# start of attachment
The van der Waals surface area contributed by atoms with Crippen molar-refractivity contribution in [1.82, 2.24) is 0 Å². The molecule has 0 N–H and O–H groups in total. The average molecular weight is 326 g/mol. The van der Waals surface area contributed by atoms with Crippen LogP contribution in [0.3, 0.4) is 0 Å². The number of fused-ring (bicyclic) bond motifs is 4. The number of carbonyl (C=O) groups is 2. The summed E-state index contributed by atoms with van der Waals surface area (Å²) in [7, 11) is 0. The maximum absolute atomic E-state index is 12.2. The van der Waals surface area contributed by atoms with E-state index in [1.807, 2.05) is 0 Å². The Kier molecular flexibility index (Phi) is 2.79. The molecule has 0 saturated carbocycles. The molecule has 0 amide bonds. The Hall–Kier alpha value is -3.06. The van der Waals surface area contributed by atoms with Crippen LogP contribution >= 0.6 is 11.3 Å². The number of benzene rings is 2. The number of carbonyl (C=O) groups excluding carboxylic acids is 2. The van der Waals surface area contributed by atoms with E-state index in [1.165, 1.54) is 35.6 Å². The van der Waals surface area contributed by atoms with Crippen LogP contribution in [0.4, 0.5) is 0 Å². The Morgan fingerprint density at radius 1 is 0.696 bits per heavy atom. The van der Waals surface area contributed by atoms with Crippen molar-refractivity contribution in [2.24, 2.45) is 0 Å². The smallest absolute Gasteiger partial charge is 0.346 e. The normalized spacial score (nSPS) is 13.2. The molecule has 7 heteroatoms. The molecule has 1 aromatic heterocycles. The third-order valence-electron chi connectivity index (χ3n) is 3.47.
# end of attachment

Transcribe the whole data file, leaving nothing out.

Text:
The van der Waals surface area contributed by atoms with Crippen molar-refractivity contribution in [1.82, 2.24) is 0 Å². The molecule has 0 N–H and O–H groups in total. The average molecular weight is 326 g/mol. The van der Waals surface area contributed by atoms with Crippen LogP contribution in [0.3, 0.4) is 0 Å². The number of fused-ring (bicyclic) bond motifs is 4. The number of carbonyl (C=O) groups is 2. The summed E-state index contributed by atoms with van der Waals surface area (Å²) in [7, 11) is 0. The maximum absolute atomic E-state index is 12.2. The van der Waals surface area contributed by atoms with E-state index in [1.807, 2.05) is 0 Å². The Kier molecular flexibility index (Phi) is 2.79. The molecule has 0 saturated carbocycles. The molecule has 0 amide bonds. The Hall–Kier alpha value is -3.06. The van der Waals surface area contributed by atoms with Crippen LogP contribution >= 0.6 is 11.3 Å². The number of benzene rings is 2. The number of carbonyl (C=O) groups excluding carboxylic acids is 2. The van der Waals surface area contributed by atoms with E-state index in [1.165, 1.54) is 35.6 Å². The van der Waals surface area contributed by atoms with Crippen LogP contribution in [0.4, 0.5) is 0 Å². The Morgan fingerprint density at radius 1 is 0.696 bits per heavy atom. The van der Waals surface area contributed by atoms with Crippen molar-refractivity contribution in [2.24, 2.45) is 0 Å². The smallest absolute Gasteiger partial charge is 0.346 e. The normalized spacial score (nSPS) is 13.2. The molecule has 7 heteroatoms. The molecule has 1 aromatic heterocycles. The third-order valence-electron chi connectivity index (χ3n) is 3.47.